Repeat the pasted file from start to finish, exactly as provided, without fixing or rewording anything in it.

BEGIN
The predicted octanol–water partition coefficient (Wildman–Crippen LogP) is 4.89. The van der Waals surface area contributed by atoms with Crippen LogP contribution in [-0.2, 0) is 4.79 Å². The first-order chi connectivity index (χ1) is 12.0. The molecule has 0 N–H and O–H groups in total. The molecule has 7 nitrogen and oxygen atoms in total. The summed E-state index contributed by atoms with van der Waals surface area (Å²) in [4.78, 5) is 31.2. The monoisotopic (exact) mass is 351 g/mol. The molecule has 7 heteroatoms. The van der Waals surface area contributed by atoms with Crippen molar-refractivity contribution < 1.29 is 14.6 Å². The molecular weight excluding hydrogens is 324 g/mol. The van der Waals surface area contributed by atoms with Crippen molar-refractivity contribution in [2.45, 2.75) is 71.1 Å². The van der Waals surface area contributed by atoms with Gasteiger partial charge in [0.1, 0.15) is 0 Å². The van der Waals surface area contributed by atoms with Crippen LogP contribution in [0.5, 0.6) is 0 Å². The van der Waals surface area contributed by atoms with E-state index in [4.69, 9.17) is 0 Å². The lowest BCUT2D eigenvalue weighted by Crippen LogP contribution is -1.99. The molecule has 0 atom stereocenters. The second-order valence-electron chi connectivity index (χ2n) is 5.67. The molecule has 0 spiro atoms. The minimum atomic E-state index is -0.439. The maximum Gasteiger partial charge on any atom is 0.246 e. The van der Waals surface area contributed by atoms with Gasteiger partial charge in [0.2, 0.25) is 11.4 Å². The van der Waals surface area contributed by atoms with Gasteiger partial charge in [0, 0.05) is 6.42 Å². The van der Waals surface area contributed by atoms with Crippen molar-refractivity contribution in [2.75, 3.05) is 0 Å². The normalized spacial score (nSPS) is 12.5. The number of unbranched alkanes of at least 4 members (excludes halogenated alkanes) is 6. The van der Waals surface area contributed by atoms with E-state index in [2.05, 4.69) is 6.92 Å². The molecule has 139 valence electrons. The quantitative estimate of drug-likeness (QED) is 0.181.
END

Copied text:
The predicted octanol–water partition coefficient (Wildman–Crippen LogP) is 4.89. The van der Waals surface area contributed by atoms with Crippen LogP contribution in [-0.2, 0) is 4.79 Å². The first-order chi connectivity index (χ1) is 12.0. The molecule has 0 N–H and O–H groups in total. The molecule has 7 nitrogen and oxygen atoms in total. The summed E-state index contributed by atoms with van der Waals surface area (Å²) in [4.78, 5) is 31.2. The monoisotopic (exact) mass is 351 g/mol. The molecule has 7 heteroatoms. The van der Waals surface area contributed by atoms with Crippen molar-refractivity contribution < 1.29 is 14.6 Å². The molecular weight excluding hydrogens is 324 g/mol. The van der Waals surface area contributed by atoms with Crippen molar-refractivity contribution in [2.45, 2.75) is 71.1 Å². The van der Waals surface area contributed by atoms with Gasteiger partial charge in [0.1, 0.15) is 0 Å². The van der Waals surface area contributed by atoms with Crippen LogP contribution in [0.5, 0.6) is 0 Å². The van der Waals surface area contributed by atoms with E-state index in [4.69, 9.17) is 0 Å². The lowest BCUT2D eigenvalue weighted by Crippen LogP contribution is -1.99. The molecule has 0 atom stereocenters. The second-order valence-electron chi connectivity index (χ2n) is 5.67. The molecule has 0 spiro atoms. The minimum atomic E-state index is -0.439. The maximum Gasteiger partial charge on any atom is 0.246 e. The van der Waals surface area contributed by atoms with Gasteiger partial charge in [0.2, 0.25) is 11.4 Å². The van der Waals surface area contributed by atoms with Gasteiger partial charge in [0, 0.05) is 6.42 Å². The van der Waals surface area contributed by atoms with Crippen molar-refractivity contribution in [2.75, 3.05) is 0 Å². The normalized spacial score (nSPS) is 12.5. The number of unbranched alkanes of at least 4 members (excludes halogenated alkanes) is 6. The van der Waals surface area contributed by atoms with E-state index in [2.05, 4.69) is 6.92 Å². The molecule has 139 valence electrons. The quantitative estimate of drug-likeness (QED) is 0.181.